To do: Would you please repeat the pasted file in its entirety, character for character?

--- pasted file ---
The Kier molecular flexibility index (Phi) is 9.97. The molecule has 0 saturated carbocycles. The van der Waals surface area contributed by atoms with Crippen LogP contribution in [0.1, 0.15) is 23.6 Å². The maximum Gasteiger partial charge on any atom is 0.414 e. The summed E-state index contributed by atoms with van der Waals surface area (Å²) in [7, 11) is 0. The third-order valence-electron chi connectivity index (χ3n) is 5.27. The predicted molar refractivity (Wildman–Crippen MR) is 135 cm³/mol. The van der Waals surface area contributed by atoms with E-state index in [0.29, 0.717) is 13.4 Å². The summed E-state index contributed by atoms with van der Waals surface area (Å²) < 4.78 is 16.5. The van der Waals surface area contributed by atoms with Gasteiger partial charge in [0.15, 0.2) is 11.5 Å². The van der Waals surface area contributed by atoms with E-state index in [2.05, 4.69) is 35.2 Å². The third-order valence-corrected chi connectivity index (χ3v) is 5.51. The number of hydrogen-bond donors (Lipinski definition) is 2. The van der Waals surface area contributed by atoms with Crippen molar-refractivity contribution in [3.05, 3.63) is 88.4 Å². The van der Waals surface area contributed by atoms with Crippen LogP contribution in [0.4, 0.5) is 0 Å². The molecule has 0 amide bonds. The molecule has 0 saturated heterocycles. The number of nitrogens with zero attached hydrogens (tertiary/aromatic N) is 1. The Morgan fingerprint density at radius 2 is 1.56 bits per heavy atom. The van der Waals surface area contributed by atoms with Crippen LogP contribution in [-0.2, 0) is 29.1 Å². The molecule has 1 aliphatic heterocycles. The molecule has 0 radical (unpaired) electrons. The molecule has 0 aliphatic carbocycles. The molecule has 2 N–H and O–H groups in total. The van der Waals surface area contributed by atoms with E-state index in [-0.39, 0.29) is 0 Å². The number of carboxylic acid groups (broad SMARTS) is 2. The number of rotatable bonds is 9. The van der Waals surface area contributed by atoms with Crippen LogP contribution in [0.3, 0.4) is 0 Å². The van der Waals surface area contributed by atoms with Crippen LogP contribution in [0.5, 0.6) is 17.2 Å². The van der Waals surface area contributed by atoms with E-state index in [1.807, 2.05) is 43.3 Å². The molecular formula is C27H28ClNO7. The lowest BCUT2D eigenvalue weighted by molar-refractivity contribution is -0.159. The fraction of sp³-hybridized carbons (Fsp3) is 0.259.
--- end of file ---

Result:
The Kier molecular flexibility index (Phi) is 9.97. The molecule has 0 saturated carbocycles. The van der Waals surface area contributed by atoms with Crippen LogP contribution in [0.1, 0.15) is 23.6 Å². The maximum Gasteiger partial charge on any atom is 0.414 e. The summed E-state index contributed by atoms with van der Waals surface area (Å²) in [7, 11) is 0. The third-order valence-electron chi connectivity index (χ3n) is 5.27. The predicted molar refractivity (Wildman–Crippen MR) is 135 cm³/mol. The van der Waals surface area contributed by atoms with E-state index in [0.29, 0.717) is 13.4 Å². The summed E-state index contributed by atoms with van der Waals surface area (Å²) < 4.78 is 16.5. The van der Waals surface area contributed by atoms with Gasteiger partial charge in [0.15, 0.2) is 11.5 Å². The van der Waals surface area contributed by atoms with E-state index in [2.05, 4.69) is 35.2 Å². The third-order valence-corrected chi connectivity index (χ3v) is 5.51. The number of hydrogen-bond donors (Lipinski definition) is 2. The van der Waals surface area contributed by atoms with Crippen molar-refractivity contribution in [3.05, 3.63) is 88.4 Å². The van der Waals surface area contributed by atoms with Crippen LogP contribution in [0.4, 0.5) is 0 Å². The molecule has 0 amide bonds. The molecule has 0 saturated heterocycles. The number of nitrogens with zero attached hydrogens (tertiary/aromatic N) is 1. The Morgan fingerprint density at radius 2 is 1.56 bits per heavy atom. The van der Waals surface area contributed by atoms with Crippen LogP contribution in [-0.2, 0) is 29.1 Å². The molecule has 1 aliphatic heterocycles. The molecule has 0 radical (unpaired) electrons. The molecule has 0 aliphatic carbocycles. The molecule has 2 N–H and O–H groups in total. The van der Waals surface area contributed by atoms with E-state index in [-0.39, 0.29) is 0 Å². The number of carboxylic acid groups (broad SMARTS) is 2. The number of rotatable bonds is 9. The van der Waals surface area contributed by atoms with Crippen LogP contribution in [0.3, 0.4) is 0 Å². The van der Waals surface area contributed by atoms with Crippen LogP contribution in [0.5, 0.6) is 17.2 Å². The van der Waals surface area contributed by atoms with E-state index in [1.807, 2.05) is 43.3 Å². The molecular formula is C27H28ClNO7. The lowest BCUT2D eigenvalue weighted by molar-refractivity contribution is -0.159. The fraction of sp³-hybridized carbons (Fsp3) is 0.259.